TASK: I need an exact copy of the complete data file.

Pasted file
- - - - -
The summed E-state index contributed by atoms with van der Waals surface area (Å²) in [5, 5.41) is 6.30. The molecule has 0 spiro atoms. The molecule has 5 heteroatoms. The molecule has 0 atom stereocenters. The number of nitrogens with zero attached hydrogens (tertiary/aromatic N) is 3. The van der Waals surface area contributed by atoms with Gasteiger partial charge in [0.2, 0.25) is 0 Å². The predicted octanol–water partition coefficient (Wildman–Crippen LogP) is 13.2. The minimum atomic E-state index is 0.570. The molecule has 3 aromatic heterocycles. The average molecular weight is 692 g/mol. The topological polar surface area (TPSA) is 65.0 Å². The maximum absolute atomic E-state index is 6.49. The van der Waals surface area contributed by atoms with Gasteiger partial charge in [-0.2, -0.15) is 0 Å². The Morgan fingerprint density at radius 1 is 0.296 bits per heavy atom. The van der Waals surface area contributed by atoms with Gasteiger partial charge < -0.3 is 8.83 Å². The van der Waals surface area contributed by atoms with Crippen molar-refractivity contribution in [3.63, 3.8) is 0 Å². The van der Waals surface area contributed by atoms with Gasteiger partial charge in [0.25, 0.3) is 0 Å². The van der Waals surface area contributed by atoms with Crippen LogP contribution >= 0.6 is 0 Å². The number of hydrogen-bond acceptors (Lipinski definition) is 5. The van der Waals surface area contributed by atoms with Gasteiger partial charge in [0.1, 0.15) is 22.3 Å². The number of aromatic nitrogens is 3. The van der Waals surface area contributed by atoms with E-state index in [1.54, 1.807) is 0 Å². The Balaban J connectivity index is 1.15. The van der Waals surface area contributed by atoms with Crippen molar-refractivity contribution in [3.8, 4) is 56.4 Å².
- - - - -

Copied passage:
The summed E-state index contributed by atoms with van der Waals surface area (Å²) in [5, 5.41) is 6.30. The molecule has 0 spiro atoms. The molecule has 5 heteroatoms. The molecule has 0 atom stereocenters. The number of nitrogens with zero attached hydrogens (tertiary/aromatic N) is 3. The van der Waals surface area contributed by atoms with Gasteiger partial charge in [0.2, 0.25) is 0 Å². The predicted octanol–water partition coefficient (Wildman–Crippen LogP) is 13.2. The minimum atomic E-state index is 0.570. The molecule has 3 aromatic heterocycles. The average molecular weight is 692 g/mol. The topological polar surface area (TPSA) is 65.0 Å². The maximum absolute atomic E-state index is 6.49. The van der Waals surface area contributed by atoms with Gasteiger partial charge in [-0.2, -0.15) is 0 Å². The Morgan fingerprint density at radius 1 is 0.296 bits per heavy atom. The van der Waals surface area contributed by atoms with Gasteiger partial charge < -0.3 is 8.83 Å². The van der Waals surface area contributed by atoms with Crippen molar-refractivity contribution in [3.63, 3.8) is 0 Å². The van der Waals surface area contributed by atoms with Gasteiger partial charge in [0.25, 0.3) is 0 Å². The van der Waals surface area contributed by atoms with Crippen LogP contribution >= 0.6 is 0 Å². The number of hydrogen-bond acceptors (Lipinski definition) is 5. The van der Waals surface area contributed by atoms with Gasteiger partial charge in [0.1, 0.15) is 22.3 Å². The number of aromatic nitrogens is 3. The van der Waals surface area contributed by atoms with E-state index in [1.54, 1.807) is 0 Å². The Balaban J connectivity index is 1.15. The van der Waals surface area contributed by atoms with Crippen molar-refractivity contribution in [3.8, 4) is 56.4 Å².